Title: A Kiss of Shadows
Series: Meredith Gentry series – book #1
Author: Laurell K. Hamilton
Recommended reader age: 18+
Sexual content level: On the heavy side of moderate
Related authors: Karen Chance, Charlaine Harris, Jeaniene Frost
Similar series: Cassie Palmer, Dorina Basarab, Sookie Stackhouse
Meredith Gentry is dark fae, ah, gentry… but she doesn’t want to be. Ok, she *wants* to be, but she doesn’t want to deal with the daily assassination attempts at the Unseelie Court. In hiding for 3 years, Merry has been working as a detective and avoiding being recognized as the world-famous “Princess Meredith” until a case gets personal and she’s finally exposed. Suddenly in a race for her life, the adventure begins. True to form, author Laurell K. Hamilton (LKH) gives us lots of men and danger with a sprinkling of humor.
LKH makes memorable characters. The leads are strong, both in body and spirit, but they’re also flawed. I like that. When a story is written in first person, like all LKH books are, I need to be able to identify with the narrator, and Merry Gentry is enjoyable to read. She’s not as kick-ass as Anita Blake, but she’s also not as pious as Anita is in her earlier novels. Merry is quick-witted, temperate, determined, and able to defend herself without coming across as a female Rambo like Anita Blake (not that there’s anything wrong with that – I ❤ how Anita comes in guns blazing!). Add in a little magic, court intrigue, and the beginnings of a harem of baby daddies (yes, literally a harem), and this book sets the tone for a fun series to follow. I’m not as hooked as I have been on the more recent Anita Blake books or Jeaniene Frost’s Cat & Bones novels, but the Meredith Gentry series is definitely worth continuing.
Ok it’s Laurell K Hamilton, so I have to talk about the sex. There’s actually not as much of it as I expected, after speeding through all 19 Anita Blake books, and it’s not as explicit or continental. There are two-ish actual sex scenes, but the entire book is sprinkled with flirting and foreplay (some of it pretty damn close to counting as a scene). I LOVE how she puts all her male characters in crazy outfits and then makes them uncomfortable in them! I mean, if I had my guy wear leather and chains (which would take a lot of convincing on my part) and he was blasé about it, something would really be off about that. LKH seems to approach sex from a more realistic standpoint… well, as realistic as this type of novel gets anyway. She allows the characters fairly free reign of emotion, real emotions of vulnerability, shame, and even lack of confidence, and it makes the stories more personal and likeable even when things are happening that aren’t pleasant.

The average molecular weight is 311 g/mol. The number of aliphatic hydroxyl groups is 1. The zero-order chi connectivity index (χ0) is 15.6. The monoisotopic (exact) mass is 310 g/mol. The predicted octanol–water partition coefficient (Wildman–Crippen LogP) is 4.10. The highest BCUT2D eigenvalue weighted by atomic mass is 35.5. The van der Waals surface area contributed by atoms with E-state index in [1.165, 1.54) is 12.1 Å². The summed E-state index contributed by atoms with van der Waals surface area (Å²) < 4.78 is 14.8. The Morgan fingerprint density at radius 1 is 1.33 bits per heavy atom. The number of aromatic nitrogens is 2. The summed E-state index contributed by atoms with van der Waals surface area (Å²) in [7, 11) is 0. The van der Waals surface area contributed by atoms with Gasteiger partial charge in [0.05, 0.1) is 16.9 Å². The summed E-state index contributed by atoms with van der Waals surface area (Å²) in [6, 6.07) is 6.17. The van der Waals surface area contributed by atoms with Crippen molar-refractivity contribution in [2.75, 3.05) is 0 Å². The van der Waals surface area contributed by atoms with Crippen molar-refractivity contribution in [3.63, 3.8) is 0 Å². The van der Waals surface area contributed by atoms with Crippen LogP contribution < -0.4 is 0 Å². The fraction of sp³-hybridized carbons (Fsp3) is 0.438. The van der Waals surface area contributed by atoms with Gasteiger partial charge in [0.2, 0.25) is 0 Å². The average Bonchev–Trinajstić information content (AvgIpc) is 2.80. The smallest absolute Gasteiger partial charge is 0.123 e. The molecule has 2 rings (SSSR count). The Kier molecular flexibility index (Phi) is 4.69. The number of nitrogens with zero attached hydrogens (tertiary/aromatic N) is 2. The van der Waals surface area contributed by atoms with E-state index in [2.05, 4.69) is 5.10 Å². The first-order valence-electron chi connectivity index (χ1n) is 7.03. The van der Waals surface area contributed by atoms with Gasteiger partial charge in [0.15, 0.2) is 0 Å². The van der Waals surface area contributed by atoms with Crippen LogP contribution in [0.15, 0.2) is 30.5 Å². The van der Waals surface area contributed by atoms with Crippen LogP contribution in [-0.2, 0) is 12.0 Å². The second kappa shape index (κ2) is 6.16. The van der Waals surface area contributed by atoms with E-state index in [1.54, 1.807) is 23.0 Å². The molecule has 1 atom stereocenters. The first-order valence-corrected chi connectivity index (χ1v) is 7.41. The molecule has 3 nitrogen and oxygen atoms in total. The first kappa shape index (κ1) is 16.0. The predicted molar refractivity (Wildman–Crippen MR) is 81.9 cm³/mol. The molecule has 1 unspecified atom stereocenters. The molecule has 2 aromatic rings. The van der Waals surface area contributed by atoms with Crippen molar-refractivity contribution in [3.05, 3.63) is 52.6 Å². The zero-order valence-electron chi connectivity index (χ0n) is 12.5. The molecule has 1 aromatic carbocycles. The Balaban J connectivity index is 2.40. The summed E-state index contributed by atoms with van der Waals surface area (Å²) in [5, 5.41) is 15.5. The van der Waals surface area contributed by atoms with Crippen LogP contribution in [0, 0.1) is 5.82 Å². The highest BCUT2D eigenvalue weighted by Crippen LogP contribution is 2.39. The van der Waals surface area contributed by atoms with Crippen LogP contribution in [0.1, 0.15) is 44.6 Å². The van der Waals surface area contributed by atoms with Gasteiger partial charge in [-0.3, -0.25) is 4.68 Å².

Another thing I like about the fairy setting of this book is that the main male characters don’t “die” at dawn. I really like Jean-Claude and Asher and the other vamps in the Blake series, but having them forced out of the stories at dawn drives me nuts sometimes! Here here to fairy stamina! *wink*
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If you’ve read A Kiss of Shadows and liked it, you might check out the Cassandra Palmer series from Karen Chance. To me, Merry’s adventure-style story and overall personality are closer to Cassie Palmer than to Anita Blake. This story also reminded me of Sookie Stackhouse (Southern Vampire Chronicles by Charlaine Harris) in the earlier novels, before the politics started taking over the plotlines, albeit with a more cosmopolitan attitude about sex.
On tea parties and levitating tea cups…
The china saucer touched my hand, and I carefully uncurled my fingers and took it out of the air. It would have been easier to put my entire hand under the saucer to cradle it, but that was not ladylike. I’d learned to drink tea to rules of etiquette that were a hundred years or more out of date. The next dangerous point with a hot beverage being levitated is that when the person takes the levitation away, the cup gets heavier. Almost everyone sloshes a little tea over the side the first few times. No shame in it. I didn’t slosh any tea. Gran and I had our first tea party when I was five.
I love the little things like this that LKH adds to her stories. They give them credibility and make them feel more personal and real. Instead of trying to force the readers to superficially accept some stated law of her universe, she doles it out in little snippets of memory or matter-of-fact statements that are in context (to help you understand) but have no dedicated explanation.
LKH does not do cliff hangers, even as part of a longer series. Yay for an author that actually finishes a story while still allowing you to enjoy it in series! This is the first author I’ve read, aside from the most recent Charlaine Harris Sookie Stackhouse novel, that does that, and I LOVE it!! ❤
|4.0 fangs: BITE IT!|